• The tricky part of the formula is SEARCH("",B3,SEARCH("",B3)+1)-SEARCH("",B3)-1.

Here, we extract the 'n' number of characters. In simple terms, this part of the formula takes the first letter of the middle name as the first character to extract.

The result of the formula behind the scenes is 'Jason Marks.' On this exact same text string, the result of the final part of the formula -SEARCH(", "B3)-1 runs which finds the space character after the middle name. 

One character subtracted from the formula gives us the final result as 'Jason' in cell D4. Even though the function does all the hard work, we don't have to forget that the extraction is only possible with the outermost MID function in the formula. 

The middle name is separated by a delimiter 'space' character which enables us to use the function to find those 'space' characters and thus extract the middle name.

Delimiters serve to separate chunks of data. These can be spaces, commas, semi-colons, etc.

Finally, you can obtain the last name by using the formula

=RIGHT(B3,LEN(B3)-SEARCH(" ",B3,SEARCH(" ",B3,SEARCH(" ",B3)+1)))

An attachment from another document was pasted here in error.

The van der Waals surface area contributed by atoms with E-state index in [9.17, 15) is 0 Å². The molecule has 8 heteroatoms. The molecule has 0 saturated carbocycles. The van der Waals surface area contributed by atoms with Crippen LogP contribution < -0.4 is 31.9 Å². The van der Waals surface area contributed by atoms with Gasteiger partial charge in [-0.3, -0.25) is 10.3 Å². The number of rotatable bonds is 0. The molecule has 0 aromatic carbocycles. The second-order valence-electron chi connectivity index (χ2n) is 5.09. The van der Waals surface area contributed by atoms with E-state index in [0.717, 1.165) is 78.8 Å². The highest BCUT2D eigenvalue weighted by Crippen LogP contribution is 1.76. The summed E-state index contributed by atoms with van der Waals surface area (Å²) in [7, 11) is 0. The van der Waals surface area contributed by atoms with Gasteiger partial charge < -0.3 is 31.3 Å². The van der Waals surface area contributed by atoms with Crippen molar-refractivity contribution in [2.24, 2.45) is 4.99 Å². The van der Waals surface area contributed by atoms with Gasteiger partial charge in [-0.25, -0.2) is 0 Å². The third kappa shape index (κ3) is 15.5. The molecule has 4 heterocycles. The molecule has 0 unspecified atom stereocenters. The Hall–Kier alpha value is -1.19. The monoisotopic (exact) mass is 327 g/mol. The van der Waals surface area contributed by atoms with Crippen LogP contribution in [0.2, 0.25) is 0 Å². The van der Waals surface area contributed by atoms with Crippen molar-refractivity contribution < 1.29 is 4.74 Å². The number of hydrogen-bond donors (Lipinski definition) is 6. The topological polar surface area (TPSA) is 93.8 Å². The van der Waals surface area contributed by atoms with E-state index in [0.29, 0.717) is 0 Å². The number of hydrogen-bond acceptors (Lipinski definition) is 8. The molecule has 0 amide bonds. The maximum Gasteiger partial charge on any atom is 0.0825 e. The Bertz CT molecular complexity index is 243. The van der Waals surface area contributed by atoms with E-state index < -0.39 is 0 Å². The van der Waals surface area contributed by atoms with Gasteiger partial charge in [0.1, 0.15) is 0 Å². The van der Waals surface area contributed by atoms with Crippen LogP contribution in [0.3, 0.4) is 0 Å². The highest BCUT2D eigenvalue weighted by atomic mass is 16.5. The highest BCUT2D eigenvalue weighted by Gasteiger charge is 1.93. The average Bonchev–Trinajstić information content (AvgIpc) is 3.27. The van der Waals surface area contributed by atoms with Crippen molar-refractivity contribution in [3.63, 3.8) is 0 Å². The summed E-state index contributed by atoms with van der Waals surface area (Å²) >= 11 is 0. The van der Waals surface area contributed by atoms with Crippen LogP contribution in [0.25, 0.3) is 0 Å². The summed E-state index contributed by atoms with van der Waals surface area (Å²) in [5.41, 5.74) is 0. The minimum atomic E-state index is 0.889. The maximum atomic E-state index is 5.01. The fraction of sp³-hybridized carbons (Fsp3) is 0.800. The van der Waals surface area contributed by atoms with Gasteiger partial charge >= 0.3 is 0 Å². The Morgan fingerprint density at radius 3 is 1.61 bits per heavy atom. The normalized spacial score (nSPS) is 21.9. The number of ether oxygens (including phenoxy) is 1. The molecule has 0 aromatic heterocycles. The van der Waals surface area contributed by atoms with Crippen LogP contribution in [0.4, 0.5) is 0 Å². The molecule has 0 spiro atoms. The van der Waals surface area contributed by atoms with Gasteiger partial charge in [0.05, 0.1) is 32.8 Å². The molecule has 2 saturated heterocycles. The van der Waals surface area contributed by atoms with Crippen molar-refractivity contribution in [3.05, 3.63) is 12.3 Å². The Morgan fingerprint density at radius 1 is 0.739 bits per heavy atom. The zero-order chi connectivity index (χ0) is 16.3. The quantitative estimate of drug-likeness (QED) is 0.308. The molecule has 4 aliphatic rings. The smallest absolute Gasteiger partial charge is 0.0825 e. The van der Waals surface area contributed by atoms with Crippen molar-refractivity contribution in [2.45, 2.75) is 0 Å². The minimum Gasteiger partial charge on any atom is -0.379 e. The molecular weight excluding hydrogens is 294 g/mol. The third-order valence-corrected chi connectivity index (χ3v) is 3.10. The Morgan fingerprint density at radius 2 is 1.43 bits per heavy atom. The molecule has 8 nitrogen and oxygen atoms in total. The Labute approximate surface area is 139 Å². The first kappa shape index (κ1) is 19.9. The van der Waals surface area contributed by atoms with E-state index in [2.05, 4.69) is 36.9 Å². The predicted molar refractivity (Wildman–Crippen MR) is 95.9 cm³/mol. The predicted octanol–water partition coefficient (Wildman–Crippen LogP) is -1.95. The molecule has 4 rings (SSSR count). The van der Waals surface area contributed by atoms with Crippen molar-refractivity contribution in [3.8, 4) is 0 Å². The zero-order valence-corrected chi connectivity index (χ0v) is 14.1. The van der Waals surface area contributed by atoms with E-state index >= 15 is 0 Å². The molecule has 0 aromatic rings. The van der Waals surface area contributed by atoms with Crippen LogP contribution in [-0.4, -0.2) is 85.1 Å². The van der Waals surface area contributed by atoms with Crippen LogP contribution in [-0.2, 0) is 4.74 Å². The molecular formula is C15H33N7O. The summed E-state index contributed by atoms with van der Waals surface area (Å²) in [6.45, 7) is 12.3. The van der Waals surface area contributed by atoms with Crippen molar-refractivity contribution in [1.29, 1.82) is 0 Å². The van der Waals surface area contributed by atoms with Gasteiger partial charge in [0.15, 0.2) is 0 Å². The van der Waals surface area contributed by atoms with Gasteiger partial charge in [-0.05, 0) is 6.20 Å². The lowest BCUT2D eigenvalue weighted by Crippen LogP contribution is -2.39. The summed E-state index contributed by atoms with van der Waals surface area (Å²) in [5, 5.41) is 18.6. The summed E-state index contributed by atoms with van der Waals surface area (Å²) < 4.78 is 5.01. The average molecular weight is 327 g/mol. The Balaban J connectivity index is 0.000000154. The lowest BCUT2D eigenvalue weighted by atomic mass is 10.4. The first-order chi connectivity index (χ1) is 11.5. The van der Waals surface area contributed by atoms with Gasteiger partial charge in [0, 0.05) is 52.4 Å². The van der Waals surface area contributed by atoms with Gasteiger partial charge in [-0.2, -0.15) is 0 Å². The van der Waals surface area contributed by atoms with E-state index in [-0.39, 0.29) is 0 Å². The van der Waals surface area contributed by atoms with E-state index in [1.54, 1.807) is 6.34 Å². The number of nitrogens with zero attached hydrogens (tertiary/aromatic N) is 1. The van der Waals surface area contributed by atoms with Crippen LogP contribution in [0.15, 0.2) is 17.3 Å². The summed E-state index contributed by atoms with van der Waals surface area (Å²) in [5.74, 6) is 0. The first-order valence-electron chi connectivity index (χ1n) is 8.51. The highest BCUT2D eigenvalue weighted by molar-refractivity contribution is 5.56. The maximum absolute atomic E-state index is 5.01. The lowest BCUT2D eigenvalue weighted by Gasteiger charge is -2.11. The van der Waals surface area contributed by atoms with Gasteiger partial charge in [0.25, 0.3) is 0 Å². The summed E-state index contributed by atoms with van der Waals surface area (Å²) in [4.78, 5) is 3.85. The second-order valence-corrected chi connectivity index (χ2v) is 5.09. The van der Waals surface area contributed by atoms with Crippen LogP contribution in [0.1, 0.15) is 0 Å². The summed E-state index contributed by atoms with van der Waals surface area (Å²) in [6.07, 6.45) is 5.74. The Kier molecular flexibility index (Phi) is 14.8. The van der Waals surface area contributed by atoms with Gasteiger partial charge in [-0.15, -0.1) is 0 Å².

which will give you the following result:

Last names

C. Extracting text from between different delimiters

When you receive a file from a third party, chances are there might be many irregularities in the data. For example, sometimes, a delimiter might exist in your data that may disrupt the flow of data. 

To extract the data between these delimiters, you can use MID and SEARCH functions.

Suppose that you have the data illustrated below:

Extraction of text

The phone numbers are separated by the delimiters in the form of parentheses "( )". 

To extract the phone numbers, we will use the formula

=MID(B3,SEARCH("(",B3)+1,(SEARCH(")",B3))-SEARCH("(",B3)-1)

which will give you the result as:

Phone number data

Parentheses are a delimiter where both have different symbols, i.e., left and right parentheses. But what if you have two similar delimiters?

If you have a different delimiter, say a number sign (#), in place of parentheses, you can use the formula: